You know you need to protect your accounts and personal information – but what is the best method? Should you use a credit monitoring service or subscribe to identity theft protection instead? What's the difference between the two methods?
Credit monitoring services do exactly what they say they do – monitor activity on your accounts with the major credit reporting agencies (TransUnion, Experian, and Equifax). Creditors report all activities related to borrowing money, including your payment history, to credit reporting agencies. Monitoring services may monitor your history with all three agencies or be exclusive to a certain agency.
With credit monitoring, you're alerted to various changes in your credit report – for example, when a potential creditor asks for your credit history or when new credit card accounts or loans are opened in your name. Any activity that is reported to the credit reporting agency is monitored.
However, identity theft can involve more than fraudulent loans or credit accounts in your name. Thieves can use your Social Security number and other personal information to open bank accounts, get jobs, receive government benefits – even commit crimes in your name. None of these activities will show up on your credit report because borrowing is not involved.
Identity theft protection services incorporate credit monitoring and go beyond to check for non-credit related abuses of your information – or let you know that your compromised information is out there, available to thieves for future abuse. Monitoring may include dark web scans, arrest records, court filings, changes of address, and social media accounts.
Identity theft protection services may also include help to restore your identity and resolve fraudulent uses and claims, as well as identity theft insurance. Services and fees vary by vendor. Check the details of any program before signing up. Let MoneyTips protect your credit and identity theft with a 7-day free trial.
Victims of security breaches often receive free credit monitoring or identity protection services for a limited period of time – but the protections from these programs may not be sufficient. You need long-term protection, especially once your personal data has been compromised. You can always cancel accounts and change passwords, but once your Social Security number is compromised, you are in for a lifelong battle with identity thieves.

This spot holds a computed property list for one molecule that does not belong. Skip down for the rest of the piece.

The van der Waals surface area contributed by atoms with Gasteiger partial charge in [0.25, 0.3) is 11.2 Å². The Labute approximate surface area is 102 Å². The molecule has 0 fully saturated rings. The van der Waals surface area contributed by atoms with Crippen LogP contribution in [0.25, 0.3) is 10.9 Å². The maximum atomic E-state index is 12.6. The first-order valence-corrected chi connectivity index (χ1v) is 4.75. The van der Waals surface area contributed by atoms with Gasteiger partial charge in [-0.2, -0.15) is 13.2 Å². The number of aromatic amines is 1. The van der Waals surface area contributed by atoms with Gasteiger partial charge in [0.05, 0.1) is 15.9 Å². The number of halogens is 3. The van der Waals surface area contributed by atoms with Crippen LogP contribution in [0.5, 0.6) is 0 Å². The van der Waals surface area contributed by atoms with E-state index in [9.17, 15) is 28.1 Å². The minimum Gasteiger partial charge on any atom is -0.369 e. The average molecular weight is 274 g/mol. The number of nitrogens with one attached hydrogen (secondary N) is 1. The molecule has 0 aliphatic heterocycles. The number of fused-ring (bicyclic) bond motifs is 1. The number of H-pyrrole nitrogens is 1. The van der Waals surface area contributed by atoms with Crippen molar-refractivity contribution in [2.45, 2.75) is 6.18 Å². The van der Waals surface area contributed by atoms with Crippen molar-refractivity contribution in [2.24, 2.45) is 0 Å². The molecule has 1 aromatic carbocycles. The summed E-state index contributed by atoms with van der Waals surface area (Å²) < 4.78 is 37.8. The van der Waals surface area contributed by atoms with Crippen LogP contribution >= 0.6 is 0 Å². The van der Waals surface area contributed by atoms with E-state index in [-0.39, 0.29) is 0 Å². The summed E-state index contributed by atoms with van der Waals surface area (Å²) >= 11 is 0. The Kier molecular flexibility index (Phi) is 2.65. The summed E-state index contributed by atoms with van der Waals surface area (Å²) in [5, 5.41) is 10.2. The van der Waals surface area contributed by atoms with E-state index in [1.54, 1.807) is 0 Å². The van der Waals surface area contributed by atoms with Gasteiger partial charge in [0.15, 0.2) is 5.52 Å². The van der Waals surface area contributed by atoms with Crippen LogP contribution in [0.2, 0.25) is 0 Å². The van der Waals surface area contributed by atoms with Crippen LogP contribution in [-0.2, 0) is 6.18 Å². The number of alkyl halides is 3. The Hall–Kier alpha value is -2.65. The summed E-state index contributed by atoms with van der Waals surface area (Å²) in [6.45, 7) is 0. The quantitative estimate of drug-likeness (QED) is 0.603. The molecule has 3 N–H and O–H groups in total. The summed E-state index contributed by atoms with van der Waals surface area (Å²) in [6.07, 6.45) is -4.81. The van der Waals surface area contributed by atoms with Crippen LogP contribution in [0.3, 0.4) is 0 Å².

If identity theft protection generally includes credit monitoring, why would you opt for credit monitoring alone? Cost could be a factor, along with any extra services that the credit monitoring service provides that an identity theft service does not. Evaluate your options as a full package to get the best comparison. If you would like to monitor your credit and see your credit reports and scores, join MoneyTips.
Note that most credit monitoring and identity theft protection services are reactive, not proactive. They let you know when suspicious activity has occurred, but they can't prevent it from happening. You can supplement either service by using common-sense proactive tactics.
Use strong passwords on all your accounts and change them often. Shred any sensitive information before discarding it. Protect all electronic devices with up-to-date anti-virus software. Avoid e-mail scams and suspicious requests for information. Store your personal information in as few places as possible. Check your credit frequently, and consider a credit freeze on your accounts to prevent thieves from opening fraudulent accounts in your name.
Help either service by making it more difficult for identity thieves to get your information, or to use your information if they do get it.
Review the details of each type of service and find the best fit for your comprehensive protection strategy. Just make sure that you follow through with whatever protection you choose. Identity thieves look for the easiest unprotected targets. Don't be one of them.
Protect your credit – protect your identity – protect yourself with a free MoneyTips trial.